June 8, 2022 - 2:03 pm
Join the Collaborative Addressing the Gaps in Our Region’s Tech Talent
20Fathoms was selected by Michigan’s Department of Labor and Economic Opportunity and endorsed by an array of community partners to convene an employer-led collaborative (ELC) focused on bridging the gap in our regional tech talent. The initiative is funded by the Michigan Industry Cluster Approach 3.0 grant and allows us to continue to build a regional hub for tech talent training. As our community seeks to support and attract growing businesses, the gap for tech talent will only grow without a robust response.
National Best Practices
Though the tech talent gap is a national issue, there are specific challenges in rural areas like Northern Michigan. As an incubator and member of the Center on Rural Innovation (CORI), 20Fathoms is in a unique position to leverage national data in the implementation of a successful local ELC strategy.
For example, the report CORI published in May 2022, “Rural America’s Tech Employment Landscape: How to Increase Tech Talent and Tech Employment,” provides a deep data dive into rural tech employment. Four central themes emerged in this latest report:
- The role of employers is critical – they must be involved at every level of talent development for visibility of tech opportunities and to ensure the training is aligned and relevant
- Rural Americans are interested in tech – across genders the interest in tech careers is equal at nearly 60%, yet those actually working in rural tech are overwhelming held by men
- Rural tech workers take a variety of paths into the field – there isn’t just one way to train for a successful tech career
- Lowering barriers for rural learners is essential – real and perceived financial and time commitments have held back those who were otherwise interested in tech training
“The research from CORI provides a roadmap for the ELC citing proven strategies that attract rural workforce to tech careers and successful employers who have built the internal structures to expand tech talent throughout the country,” said Gretchen Swanson, Director of Workforce Development at 20Fathoms.
She continued, “For instance, a logistics tech company in rural Georgia coordinated with their regional higher-ed partner to establish clear career pathways to paid internships. That company’s employees also received paid time to focus on mentoring and training in their field. Creating real life and real time opportunities for hands-on tech career experience has had the added benefit of increased talent retention by employees seeing the impact of expanding higher paying tech careers in their own community.”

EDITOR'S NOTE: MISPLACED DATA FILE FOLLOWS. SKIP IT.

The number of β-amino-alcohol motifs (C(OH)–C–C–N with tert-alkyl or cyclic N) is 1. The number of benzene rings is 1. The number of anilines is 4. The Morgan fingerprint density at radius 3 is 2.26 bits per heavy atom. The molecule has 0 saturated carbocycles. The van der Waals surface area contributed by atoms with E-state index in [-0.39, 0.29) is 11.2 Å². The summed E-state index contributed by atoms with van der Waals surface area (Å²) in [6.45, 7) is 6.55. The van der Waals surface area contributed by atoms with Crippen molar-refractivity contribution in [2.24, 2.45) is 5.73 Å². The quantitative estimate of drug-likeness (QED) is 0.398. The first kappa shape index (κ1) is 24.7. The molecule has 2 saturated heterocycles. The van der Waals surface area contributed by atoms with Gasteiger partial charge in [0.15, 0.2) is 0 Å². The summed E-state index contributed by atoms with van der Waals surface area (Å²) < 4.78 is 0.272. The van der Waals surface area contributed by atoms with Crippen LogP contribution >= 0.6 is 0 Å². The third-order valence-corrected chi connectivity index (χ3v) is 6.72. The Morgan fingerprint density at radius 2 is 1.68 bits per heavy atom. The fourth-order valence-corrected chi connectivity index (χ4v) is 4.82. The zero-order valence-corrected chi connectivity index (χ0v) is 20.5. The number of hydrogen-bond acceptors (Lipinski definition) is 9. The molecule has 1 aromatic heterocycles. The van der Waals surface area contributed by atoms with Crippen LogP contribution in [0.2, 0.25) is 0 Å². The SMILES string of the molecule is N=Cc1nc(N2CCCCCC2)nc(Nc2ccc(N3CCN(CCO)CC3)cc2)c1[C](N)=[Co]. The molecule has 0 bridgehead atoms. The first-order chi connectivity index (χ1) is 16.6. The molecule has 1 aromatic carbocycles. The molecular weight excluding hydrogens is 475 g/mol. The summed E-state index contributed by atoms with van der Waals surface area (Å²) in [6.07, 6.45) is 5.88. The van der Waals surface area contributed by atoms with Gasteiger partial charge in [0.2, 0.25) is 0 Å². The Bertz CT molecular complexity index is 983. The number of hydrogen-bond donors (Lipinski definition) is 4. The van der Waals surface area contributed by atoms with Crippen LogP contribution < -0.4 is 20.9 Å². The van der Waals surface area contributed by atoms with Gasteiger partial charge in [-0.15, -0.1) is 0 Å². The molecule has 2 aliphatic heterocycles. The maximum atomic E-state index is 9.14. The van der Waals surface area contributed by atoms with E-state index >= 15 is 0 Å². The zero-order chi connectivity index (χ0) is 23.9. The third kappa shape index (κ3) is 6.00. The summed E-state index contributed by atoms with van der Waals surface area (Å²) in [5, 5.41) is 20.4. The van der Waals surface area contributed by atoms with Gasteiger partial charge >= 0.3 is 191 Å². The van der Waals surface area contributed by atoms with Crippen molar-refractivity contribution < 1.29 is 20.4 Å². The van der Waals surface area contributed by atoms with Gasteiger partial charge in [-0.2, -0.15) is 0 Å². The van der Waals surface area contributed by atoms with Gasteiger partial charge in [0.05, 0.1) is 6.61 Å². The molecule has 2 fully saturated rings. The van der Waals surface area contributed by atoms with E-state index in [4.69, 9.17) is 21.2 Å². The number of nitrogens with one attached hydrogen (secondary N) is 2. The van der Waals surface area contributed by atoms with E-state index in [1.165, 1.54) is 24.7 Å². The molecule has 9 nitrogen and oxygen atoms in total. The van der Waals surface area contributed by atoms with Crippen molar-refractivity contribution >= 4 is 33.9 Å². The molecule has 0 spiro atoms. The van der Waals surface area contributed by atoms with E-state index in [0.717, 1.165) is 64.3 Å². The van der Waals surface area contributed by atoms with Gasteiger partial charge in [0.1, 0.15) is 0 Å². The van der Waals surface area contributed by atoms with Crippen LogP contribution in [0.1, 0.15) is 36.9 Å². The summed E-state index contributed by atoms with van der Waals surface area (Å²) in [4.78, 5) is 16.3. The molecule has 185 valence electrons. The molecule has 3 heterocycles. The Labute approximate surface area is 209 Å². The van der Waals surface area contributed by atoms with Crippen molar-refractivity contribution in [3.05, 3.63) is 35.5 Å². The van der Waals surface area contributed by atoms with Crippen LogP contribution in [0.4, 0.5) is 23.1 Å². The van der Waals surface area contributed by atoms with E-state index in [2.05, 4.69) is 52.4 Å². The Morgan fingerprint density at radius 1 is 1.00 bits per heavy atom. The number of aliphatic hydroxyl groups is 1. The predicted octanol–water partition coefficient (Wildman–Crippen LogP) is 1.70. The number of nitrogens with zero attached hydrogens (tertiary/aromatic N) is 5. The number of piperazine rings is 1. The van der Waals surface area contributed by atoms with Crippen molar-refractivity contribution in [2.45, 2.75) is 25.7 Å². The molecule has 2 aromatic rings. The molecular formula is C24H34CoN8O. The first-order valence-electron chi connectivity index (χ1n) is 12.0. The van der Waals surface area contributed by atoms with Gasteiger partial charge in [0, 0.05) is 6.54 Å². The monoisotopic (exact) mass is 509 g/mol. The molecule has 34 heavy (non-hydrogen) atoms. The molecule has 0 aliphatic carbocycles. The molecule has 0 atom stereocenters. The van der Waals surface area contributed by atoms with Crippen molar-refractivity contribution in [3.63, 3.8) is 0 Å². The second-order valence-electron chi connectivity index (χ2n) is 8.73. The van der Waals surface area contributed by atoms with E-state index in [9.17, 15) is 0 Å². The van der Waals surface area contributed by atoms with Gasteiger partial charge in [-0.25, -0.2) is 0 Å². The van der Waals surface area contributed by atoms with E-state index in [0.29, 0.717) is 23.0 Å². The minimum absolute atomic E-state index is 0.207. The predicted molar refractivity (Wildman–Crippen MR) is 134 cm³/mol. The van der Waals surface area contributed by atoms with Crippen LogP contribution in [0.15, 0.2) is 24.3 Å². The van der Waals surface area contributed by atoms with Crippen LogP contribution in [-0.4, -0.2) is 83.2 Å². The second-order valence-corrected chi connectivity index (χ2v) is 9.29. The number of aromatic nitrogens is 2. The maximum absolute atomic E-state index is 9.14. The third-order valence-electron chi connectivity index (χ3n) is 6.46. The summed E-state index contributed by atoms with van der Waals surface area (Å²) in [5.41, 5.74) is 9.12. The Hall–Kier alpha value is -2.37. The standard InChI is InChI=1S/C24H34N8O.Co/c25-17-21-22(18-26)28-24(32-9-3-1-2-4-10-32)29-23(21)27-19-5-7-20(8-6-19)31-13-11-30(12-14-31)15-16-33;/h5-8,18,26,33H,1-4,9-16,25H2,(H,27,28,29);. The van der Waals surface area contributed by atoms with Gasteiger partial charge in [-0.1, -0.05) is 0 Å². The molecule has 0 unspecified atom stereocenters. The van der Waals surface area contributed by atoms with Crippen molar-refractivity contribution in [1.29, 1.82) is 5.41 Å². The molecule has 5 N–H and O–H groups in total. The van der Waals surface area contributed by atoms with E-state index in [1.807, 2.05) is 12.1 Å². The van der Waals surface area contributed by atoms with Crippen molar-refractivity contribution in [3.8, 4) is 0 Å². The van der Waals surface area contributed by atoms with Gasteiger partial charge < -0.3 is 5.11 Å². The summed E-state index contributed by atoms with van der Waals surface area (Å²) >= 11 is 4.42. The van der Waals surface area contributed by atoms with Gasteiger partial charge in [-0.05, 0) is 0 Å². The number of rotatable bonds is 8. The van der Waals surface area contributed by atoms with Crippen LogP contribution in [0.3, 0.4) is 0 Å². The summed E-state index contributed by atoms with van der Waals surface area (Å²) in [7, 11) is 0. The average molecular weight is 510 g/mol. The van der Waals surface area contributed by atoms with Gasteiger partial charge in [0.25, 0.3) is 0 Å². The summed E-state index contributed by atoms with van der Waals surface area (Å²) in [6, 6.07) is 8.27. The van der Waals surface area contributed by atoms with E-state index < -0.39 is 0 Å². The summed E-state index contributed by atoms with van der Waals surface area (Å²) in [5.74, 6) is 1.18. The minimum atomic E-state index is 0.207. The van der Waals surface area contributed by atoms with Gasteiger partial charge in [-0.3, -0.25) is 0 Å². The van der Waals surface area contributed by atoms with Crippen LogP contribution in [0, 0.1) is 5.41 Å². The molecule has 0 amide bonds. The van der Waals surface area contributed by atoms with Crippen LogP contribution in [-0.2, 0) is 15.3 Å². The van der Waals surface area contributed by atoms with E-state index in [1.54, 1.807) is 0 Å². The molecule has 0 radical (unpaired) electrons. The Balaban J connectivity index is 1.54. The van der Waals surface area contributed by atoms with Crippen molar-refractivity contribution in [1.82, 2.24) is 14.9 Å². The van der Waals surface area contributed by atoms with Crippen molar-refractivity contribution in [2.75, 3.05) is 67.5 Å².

The US Chamber of Commerce Foundation’s Talent Pipeline Management (TPM)™ strategies have been adopted by Michigan’s Department of Labor & Economic Opportunity based upon national success and pilot programs here in the state. TPM strategies are employer-led, but not for employers alone. The partnership and coordination with all stakeholders are essential for a regional industry cluster’s success.
Collaboratives increase the pool of qualified talent by applying supply chain management principles. Of course, people aren’t to be equated to widgets, but through short- and long-term demand planning, a clear framework can be built. Employers recognize the days of hanging up the “help wanted” sign or posting a job online waiting for applicants are long gone. Talent, like any supply chain, must have resiliency and nimbleness built in, and relationships aren’t built overnight.
Both the TPM and the CORI research highlight the critical role employers play through the entire talent stream. Increased visibility of quality tech careers in the region give youth the signal that there is a reason to stay in their community, as well as to attract working-age professionals. Employers also need to be aware of existing K-12 STEM education and the partners offering credit and non-credit training. The ELC will provide that coordinated communication channel to training and education partners with aggregated regional data on the specific skills required so training can be developed and adapted as industry pivots with emerging technology.
“We have been excited by the early and enthusiastic support for the TPM approach as we prepare to convene the ELC,” said Gretchen. “There are some initiatives and programs around our community that the ELC will be able to better promote to new startups and legacy companies alike who are unfamiliar with them. Yet we all recognize the tech talent gap remain large. The TPM model will be able to clearly identify those mutual employer pain points from the data derived from the ELC. Again, this is employer driven, but not employers alone, so in coordination with partners, the ELC will leverage that data to map out the strategy to fill the identified gaps. Implementing a targeted action plan will take community collaboration to deliver the talent our region needs while offering clear pathways to family-sustaining careers,” said Gretchen.
How to Get Involved
20Fathoms has begun building the ELC in in recent months with early commitments from several employers and supporting regional partners including MiSTEM, Michigan Works!, Traverse Connect, Northwestern Michigan College, and other higher-ed partners. As the ELC plans to convene soon we want to ensure we provide opportunity for participation and invite those who are interested, if not yet involved, to please contact us.
For more information on joining, supporting, or simply interested in hearing more about the ELC, please submit the contact form and we’ll follow-up with you.